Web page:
Los Angeles Property Tax Assessments Discussed

By Michael Edlen
Special to the Palisades News

I frequently find that people are confused about what tax breaks are available to seniors who may want to sell their homes. There are at least two different types of issues involved.

If you are age 55 or older:

You can keep your current property tax basis if you sell your home, and if you meet certain requirements. The essential basics are:

  • The home you are selling and its replacement must be in Los Angeles County or in one of about 10 other counties that allow a transfer of property tax base between them.
  • At least one of the owners must be at least age 55, or severely and permanently disabled, and the property must be their principal residence.
  • If all eligibility requirements are met, relief is granted for a single family residence, condominium, unit in a planned development or cooperative housing unit that is subject to local real property tax.
  • The transfer must be done within two years before or after the sale of the old property.
  • The replacement property must be “equal or lesser” in value. An exception to this is if the new home is bought or built within the second year after the sale of the property, then the value can be up to 110%.
  • You can only use this transfer one time, unless you later become severely and permanently disabled.

The transfer is not automatic, and forms must be filed within three years of purchasing the new home. For further information, check with your tax advisor or the Los Angeles County Assessor’s office. For more information, visit assessor.lacounty.gov.

Keeping Capital Gains Taxes in Perspective:

Most people don’t want to give more than 20 percent of their home equity to governments, but would like to find a way to take their money and move to a retire- ment community or other type of living arrangement. There are a variety of approaches that may be considered, as well as different perspectives that can be taken about capital gains taxes.

We recommend you always check with your accountant to be certain about any tax-related questions and issues. We believe that under current law you can exclude from taxable capital-gains income up to $500,000 if you are a married couple and have lived in your home for two of the past five years as your principal residence. There is currently no limit to the number of uses of this exemption, though it cannot be used more frequently than every two years (with certain limited exceptions for partial exemptions). There are also no age restrictions.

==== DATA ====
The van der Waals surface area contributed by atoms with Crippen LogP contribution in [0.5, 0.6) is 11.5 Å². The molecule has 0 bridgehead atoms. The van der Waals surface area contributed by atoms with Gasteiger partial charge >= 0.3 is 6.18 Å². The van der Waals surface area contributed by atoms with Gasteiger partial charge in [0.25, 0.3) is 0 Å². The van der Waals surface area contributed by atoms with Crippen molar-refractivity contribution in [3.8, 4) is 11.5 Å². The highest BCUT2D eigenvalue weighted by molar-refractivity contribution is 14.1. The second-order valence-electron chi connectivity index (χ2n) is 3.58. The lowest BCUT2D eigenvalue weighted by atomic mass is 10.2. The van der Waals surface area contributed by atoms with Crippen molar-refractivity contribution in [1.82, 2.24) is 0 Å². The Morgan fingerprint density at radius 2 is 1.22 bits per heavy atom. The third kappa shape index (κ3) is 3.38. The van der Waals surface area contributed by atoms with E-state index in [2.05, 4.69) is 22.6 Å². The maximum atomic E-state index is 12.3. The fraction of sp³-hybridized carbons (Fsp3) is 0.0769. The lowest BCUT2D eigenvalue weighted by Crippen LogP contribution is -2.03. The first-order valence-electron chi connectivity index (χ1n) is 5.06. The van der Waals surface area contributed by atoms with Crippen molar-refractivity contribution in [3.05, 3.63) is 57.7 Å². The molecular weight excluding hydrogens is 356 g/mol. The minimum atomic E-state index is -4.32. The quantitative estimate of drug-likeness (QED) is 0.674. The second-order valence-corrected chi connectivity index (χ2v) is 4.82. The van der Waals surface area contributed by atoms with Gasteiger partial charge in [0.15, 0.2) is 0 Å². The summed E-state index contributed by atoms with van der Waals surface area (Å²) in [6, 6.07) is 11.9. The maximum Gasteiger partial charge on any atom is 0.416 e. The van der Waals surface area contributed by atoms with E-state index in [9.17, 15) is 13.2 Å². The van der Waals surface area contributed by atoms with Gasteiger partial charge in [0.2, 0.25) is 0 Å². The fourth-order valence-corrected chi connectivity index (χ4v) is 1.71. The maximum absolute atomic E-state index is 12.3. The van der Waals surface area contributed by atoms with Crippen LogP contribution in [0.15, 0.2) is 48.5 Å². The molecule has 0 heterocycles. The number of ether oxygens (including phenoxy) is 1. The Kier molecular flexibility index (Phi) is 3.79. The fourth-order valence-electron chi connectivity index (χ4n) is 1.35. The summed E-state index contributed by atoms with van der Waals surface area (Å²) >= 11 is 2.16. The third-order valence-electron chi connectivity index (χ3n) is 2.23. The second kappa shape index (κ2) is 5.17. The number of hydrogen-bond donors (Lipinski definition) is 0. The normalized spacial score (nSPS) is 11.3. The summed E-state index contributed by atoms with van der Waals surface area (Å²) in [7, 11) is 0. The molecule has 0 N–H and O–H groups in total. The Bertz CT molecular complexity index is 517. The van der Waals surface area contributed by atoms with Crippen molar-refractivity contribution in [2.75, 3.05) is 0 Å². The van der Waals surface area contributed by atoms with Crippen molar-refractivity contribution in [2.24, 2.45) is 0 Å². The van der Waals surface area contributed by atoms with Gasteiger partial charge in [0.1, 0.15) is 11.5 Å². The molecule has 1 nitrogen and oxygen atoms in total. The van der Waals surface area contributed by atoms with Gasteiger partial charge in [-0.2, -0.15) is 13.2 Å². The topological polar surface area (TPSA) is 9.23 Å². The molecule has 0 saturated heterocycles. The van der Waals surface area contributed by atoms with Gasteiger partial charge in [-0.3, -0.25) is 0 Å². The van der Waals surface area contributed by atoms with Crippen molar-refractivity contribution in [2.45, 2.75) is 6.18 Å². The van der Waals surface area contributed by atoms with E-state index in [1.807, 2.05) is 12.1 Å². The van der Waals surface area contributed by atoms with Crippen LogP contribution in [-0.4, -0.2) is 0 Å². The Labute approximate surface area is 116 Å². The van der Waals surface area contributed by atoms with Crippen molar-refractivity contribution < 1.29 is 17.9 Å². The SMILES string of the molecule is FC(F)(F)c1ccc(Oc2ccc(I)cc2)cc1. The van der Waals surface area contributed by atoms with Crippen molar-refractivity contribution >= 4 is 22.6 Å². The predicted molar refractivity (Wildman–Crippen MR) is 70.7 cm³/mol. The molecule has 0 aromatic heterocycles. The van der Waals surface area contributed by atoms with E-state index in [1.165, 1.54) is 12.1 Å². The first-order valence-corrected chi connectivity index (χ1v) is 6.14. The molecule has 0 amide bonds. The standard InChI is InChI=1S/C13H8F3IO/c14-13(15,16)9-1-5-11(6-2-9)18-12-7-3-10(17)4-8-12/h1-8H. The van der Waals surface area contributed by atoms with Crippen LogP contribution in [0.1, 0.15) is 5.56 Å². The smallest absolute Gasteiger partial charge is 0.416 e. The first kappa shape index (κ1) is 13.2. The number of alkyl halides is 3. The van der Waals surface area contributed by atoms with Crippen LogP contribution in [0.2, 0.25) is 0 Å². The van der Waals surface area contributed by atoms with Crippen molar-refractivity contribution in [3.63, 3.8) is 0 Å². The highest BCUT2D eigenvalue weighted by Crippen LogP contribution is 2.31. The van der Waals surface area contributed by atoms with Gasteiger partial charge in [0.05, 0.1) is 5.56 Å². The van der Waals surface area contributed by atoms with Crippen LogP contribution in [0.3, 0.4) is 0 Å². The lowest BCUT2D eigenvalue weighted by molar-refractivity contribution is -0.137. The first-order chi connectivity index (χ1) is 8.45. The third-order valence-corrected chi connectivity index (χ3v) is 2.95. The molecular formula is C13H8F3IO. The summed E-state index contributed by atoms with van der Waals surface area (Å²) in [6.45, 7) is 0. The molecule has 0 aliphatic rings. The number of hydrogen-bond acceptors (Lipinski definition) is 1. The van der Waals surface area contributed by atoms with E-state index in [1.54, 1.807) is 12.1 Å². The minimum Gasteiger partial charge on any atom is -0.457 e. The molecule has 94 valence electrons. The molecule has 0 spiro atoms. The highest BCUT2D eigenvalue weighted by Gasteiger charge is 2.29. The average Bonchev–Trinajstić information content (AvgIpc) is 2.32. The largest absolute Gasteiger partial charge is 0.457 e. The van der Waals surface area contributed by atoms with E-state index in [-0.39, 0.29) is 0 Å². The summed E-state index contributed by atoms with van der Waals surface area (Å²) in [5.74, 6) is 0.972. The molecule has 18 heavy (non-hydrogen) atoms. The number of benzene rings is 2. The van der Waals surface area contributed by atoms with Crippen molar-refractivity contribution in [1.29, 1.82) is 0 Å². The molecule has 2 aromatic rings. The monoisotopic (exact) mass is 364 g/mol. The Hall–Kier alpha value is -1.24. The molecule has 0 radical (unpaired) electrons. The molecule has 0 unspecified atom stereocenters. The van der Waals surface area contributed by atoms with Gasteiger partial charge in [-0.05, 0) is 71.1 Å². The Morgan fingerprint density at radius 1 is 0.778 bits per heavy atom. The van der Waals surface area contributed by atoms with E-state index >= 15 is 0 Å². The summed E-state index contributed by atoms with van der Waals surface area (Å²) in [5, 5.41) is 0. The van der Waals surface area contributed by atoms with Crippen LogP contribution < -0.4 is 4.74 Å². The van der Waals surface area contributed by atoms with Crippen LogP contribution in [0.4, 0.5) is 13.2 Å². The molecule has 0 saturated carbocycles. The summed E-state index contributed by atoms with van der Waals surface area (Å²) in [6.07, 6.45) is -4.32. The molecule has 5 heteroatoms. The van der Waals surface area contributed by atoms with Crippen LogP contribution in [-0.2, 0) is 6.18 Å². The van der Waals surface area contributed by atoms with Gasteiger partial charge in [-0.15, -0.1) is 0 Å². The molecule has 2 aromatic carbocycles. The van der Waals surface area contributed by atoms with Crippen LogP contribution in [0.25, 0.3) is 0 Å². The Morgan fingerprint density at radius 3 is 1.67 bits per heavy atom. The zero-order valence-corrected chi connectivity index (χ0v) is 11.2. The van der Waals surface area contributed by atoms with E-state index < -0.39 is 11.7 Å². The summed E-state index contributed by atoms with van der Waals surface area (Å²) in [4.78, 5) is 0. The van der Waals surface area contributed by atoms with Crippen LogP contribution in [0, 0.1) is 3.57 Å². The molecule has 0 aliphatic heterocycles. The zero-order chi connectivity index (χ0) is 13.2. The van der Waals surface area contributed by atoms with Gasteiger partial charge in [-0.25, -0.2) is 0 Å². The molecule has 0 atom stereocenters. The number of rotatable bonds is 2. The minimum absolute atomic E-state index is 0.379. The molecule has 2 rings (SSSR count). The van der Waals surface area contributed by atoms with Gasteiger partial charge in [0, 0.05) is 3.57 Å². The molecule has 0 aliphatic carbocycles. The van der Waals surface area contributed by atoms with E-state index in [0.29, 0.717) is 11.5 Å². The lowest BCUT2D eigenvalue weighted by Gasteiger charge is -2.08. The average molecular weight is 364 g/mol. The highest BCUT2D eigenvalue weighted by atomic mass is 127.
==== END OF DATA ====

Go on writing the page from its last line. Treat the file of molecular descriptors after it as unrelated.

The I.R.S. also allows a few partial exemptions for less than the required 24 months of occupancy, which include: change of employment location qualifying for a moving expense tax deduction, health reasons, and unforeseen circumstances such as a death in the immediate family or divorce or serious damage to the residence.

If a homeowner sells due to one of these reasons, that seller may qualify for a partial exemption based on how much less time they have owned and lived in the principal residence.

You might also wish to reconsider your position about the amount of taxes that would be due, especially considering how reduced the capital gains rates are today. Take into consideration the additions to the cost basis from home improvements over the years, the deductibility of costs of sale, and the enormous equity build-up that one has enjoyed over years.

Although few people enjoy paying taxes, if you take the “glass half full” perspective you may feel quite differently, then if your focus is on the taxes due.

For example, if your home was worth $1.8 million in 2011, today it may well be worth more than $3 million.

If your original cost was $400,000 and you added $100,000 in improvements, your approximate capital gains would be $2.5 million. After deducting the $500,000 exemption and perhaps $200,000 total costs of sale, you might have total taxes of about $500,000 on the approximate net gains of $1,8 million.

If those rough figures are even somewhat close, and if you own your home free of loans, after all costs of sale and capital gains taxes are paid you could take with you $2.3 million. That’s a lot of cash equity for buying a new home, paying for retirement community or senior housing and more left over to invest or for other things such as helping family members or traveling.

Again, please check with your accountant or tax advisor about any and all such matters. Your situation may vary substantially, and many alternatives may be advisable for you to consider.

Michael Edlen provides complimentary real estate counseling services. Call (310) 230-7373, email Michael@MichaelEdlen.com or visit MichaelEdlen.com for more information. 

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